Searching Saturday #4: Abandoned Genres

Hello everybody! I am glad to be back today with the meme/series by Nikki @ The night is dark and full of books. For Searching Saturday, each Saturday has a new topic and you talk about books that fit into that topic to add to your TBR or just to inform your readers about. For info on how to join in, click here. Without further hesitation, let’s get into this Searching Saturday.

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This week’s topic is Abandoned Books; searching for books in genres that I don’t often reach for.

Loving vs. Virginia by Patricia Hruby Powell

25861933 “From acclaimed author Patricia Hruby Powell comes the story of a landmark civil rights case, told in spare and gorgeous verse. In 1955, in Caroline County, Virginia, amidst segregation and prejudice, injustice and cruelty, two teenagers fell in love. Their life together broke the law, but their determination would change it. Richard and Mildred Loving were at the heart of a Supreme Court case that legalized marriage between races, and a story of the devoted couple who faced discrimination, fought it, and won.” – Goodreads

Goodreads | Amazon


As always, I search for my books on Goodreads. I decided to click on Explore and find a genre on the side that I never read and I chose Poetry because I have never read a poetry book before. As always, I was instantly drawn to this cover because of the colors and the already strong message that the cover is giving off. After reading the description (and isn’t this a movie?), I so want to pick this up and read it.

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Rest in Power by Sybrina Fulton

31227733 “Trayvon Martin s parents take readers beyond the news cycle with an account only they could give: the intimate story of a tragically foreshortened life and the rise of a movement.

On a February evening in 2012, in a small town in central Florida, seventeen-year-old Trayvon Martin was walking home with candy and a can of juice in hand and talking on the phone with a friend when a fatal encounter with a gun-wielding neighborhood watchman ended his young life. The watchman was briefly detained by the police and released.

Trayvon’s father, a truck driver named Tracy, tried to get answers from the police but was shut down and ignored. Trayvon’s mother, a civil servant for the city of Miami, was paralyzed by the news of her son’s death and lost in mourning, unable to leave her room for days. But in a matter of weeks, their son’s name would be spoken by President Obama, honored by professional athletes, and passionately discussed all over traditional and social media. And at the head of a growing nationwide campaign for justice were Trayvon’s parents, who driven by their intense love for their lost son discovered their voices, gathered allies, and launched a movement that would change the country.

Five years after his tragic death, Travyon Martin’s name is still evoked every day. He has become a symbol of social justice activism, as has his hauntingly familiar image: the photo of a child still in the process of becoming a young man, wearing a hoodie and gazing silently at the camera. But who was Trayvon Martin, before he became, in death, an icon? And how did one black child s death on a dark, rainy street in a small Florida town become the match that lit a civil rights crusade?

Rest in Power, told through the compelling alternating narratives of Sybrina Fulton and Tracy Martin, answers, for the first time, those questions from the most intimate of sources. It s the story of the beautiful and complex child they lost, the cruel unresponsiveness of the police and the hostility of the legal system, and the inspiring journey they took from grief and pain to power, and from tragedy and senselessness to meaning.” – Goodreads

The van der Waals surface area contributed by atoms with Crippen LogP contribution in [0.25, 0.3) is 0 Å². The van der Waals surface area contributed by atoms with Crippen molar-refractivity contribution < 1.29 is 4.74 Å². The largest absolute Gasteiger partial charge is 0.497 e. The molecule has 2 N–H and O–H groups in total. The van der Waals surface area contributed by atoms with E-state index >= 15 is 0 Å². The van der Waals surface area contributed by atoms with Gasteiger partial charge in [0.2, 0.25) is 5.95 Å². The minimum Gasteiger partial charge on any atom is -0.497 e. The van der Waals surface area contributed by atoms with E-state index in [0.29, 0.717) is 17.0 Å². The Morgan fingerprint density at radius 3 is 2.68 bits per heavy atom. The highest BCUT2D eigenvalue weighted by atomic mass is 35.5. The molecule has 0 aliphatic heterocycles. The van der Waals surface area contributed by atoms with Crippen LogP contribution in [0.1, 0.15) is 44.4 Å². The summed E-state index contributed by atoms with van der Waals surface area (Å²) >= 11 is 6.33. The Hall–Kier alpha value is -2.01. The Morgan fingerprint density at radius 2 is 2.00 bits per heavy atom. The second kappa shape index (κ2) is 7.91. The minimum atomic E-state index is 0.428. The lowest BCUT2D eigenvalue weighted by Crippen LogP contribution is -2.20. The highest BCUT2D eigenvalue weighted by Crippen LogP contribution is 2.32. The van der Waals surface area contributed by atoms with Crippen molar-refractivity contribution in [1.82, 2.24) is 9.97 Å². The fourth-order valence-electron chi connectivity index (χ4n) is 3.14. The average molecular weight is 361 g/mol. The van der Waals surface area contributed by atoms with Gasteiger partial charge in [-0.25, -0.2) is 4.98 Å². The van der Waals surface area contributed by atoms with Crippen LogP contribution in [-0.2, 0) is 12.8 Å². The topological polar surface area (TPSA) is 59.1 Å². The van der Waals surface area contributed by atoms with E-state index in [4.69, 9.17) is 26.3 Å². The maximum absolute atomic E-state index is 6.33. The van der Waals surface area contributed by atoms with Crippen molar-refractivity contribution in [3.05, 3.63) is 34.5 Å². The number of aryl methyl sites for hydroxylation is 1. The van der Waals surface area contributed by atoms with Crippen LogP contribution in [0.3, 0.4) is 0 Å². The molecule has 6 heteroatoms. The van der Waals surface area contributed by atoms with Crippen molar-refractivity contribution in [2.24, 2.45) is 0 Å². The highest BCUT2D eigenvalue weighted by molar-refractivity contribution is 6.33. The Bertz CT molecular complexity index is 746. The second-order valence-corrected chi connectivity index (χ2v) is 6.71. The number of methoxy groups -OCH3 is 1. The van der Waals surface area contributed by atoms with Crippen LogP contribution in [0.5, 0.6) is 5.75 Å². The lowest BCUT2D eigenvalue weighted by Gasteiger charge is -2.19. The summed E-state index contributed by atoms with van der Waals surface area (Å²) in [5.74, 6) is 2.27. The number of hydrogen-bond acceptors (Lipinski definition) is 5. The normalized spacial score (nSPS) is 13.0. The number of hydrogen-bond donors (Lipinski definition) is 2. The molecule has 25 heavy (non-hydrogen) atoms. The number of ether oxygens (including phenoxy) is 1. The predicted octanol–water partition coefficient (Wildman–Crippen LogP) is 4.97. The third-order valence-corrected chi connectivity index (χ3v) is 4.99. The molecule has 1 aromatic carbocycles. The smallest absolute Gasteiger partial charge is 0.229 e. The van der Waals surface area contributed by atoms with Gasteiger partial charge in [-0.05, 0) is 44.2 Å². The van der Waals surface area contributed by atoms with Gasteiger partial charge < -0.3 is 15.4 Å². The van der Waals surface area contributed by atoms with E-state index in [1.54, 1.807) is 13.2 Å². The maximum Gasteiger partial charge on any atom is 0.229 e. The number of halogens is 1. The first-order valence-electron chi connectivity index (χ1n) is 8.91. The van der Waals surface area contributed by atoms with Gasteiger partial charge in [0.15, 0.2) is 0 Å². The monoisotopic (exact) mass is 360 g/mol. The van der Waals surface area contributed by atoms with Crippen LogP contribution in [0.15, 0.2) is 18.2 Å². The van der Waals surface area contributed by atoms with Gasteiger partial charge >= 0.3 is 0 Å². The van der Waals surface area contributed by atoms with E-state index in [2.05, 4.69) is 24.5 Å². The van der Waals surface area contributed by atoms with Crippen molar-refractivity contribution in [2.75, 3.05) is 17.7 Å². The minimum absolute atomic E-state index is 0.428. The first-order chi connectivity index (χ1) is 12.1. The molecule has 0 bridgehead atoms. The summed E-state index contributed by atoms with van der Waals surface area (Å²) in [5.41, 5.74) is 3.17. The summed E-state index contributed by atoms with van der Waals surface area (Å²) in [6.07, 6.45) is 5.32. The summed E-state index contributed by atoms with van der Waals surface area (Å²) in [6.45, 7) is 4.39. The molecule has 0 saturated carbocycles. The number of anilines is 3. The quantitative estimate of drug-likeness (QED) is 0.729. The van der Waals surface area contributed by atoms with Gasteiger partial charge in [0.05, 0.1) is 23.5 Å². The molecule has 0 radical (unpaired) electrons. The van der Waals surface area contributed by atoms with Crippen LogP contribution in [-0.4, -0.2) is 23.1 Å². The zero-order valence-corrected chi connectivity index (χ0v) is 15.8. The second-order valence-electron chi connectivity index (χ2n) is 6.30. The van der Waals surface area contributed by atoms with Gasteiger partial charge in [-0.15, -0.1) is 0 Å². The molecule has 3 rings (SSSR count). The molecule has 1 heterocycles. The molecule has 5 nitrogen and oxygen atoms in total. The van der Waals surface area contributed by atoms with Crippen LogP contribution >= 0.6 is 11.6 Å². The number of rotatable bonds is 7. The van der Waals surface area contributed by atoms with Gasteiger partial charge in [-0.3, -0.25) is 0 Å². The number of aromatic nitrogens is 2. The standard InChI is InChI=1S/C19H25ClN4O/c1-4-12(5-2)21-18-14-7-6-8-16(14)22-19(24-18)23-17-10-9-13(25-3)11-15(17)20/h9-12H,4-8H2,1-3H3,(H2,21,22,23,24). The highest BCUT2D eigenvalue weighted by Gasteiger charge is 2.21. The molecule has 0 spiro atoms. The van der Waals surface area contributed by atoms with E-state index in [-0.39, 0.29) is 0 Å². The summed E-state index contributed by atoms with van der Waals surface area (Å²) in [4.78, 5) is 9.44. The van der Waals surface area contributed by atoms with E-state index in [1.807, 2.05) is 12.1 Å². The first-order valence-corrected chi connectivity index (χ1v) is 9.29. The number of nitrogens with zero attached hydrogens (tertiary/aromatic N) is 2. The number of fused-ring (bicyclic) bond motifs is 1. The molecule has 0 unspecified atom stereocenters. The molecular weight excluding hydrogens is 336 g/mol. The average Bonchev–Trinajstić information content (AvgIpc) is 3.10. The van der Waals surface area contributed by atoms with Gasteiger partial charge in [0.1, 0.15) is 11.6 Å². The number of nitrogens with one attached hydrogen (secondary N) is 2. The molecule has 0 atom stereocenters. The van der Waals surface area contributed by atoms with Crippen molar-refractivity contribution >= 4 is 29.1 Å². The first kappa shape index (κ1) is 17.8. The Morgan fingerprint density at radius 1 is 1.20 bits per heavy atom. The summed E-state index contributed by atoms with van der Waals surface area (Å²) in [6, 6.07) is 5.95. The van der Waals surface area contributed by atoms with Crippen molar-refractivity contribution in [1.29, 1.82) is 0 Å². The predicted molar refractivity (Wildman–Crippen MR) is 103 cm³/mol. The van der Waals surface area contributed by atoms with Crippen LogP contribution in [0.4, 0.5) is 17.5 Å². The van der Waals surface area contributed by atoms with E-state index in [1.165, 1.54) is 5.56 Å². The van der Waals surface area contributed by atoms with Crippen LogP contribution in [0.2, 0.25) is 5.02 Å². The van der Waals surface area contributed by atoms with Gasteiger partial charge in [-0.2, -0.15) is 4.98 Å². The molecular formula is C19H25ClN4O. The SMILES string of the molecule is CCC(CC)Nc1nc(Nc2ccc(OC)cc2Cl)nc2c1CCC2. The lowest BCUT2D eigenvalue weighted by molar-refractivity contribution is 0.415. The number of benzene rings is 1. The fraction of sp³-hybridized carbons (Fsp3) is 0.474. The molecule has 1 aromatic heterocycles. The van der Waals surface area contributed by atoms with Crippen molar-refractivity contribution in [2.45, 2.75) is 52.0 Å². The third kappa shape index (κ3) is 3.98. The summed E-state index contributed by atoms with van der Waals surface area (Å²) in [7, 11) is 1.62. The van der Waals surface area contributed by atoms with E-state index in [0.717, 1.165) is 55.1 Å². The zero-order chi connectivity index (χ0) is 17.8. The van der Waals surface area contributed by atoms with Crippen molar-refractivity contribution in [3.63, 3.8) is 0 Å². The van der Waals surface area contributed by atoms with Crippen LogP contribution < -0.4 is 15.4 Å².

Goodreads | Amazon


In the Biography section of Goodreads, I found this one of Trayvon Martin making me want to look at it. There of course is a reason that I don’t pick up biography’s and it’s because they remind me of elementary school projects and they can sometimes hold a lot of history I don’t understand of powerful people. But here is one about a kid unrightfully killed, an ordinary person, and I’d love the see the style of that.

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The Careful Undressing of Love by Corey Ann Haydu

30201161 “Everyone who really knows Brooklyn knows Devonairre Street girls are different. They’re the ones you shouldn’t fall in love with. The ones with the curse. The ones who can get you killed.

Lorna Ryder is a Devonairre Street girl, and for years, paying lip service to the curse has been the small price of living in a neighborhood full of memories of her father, one of the thousands killed five years earlier in the 2001 Times Square Bombing. Then her best friend’s boyfriend is killed, and suddenly a city paralyzed by dread of another terrorist attack is obsessed with Devonairre Street and the price of falling in love.

Set in an America where recent history has followed a different path.” – Goodreads

Goodreads | Amazon


No matter how much of a supporter I am for the LGBTQ+ community I am, I don’t ever seem to read lesbian or gay books and that is where I found this one on Goodreads. It took me a little longer to see which one caught my eye especially because there were quite a few that I already knew (and had no idea they were lgbt) but then I saw the lemons. The description doesn’t give a direct explanation as to where “the gay” comes in but I’d really like to see where the elements of the cover come together. And to find out it has fantastical elements makes it even more intriguing.

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That’s all I have for you today! Comment down below if you’ve heard of any of these books and if I should read them – Kambria

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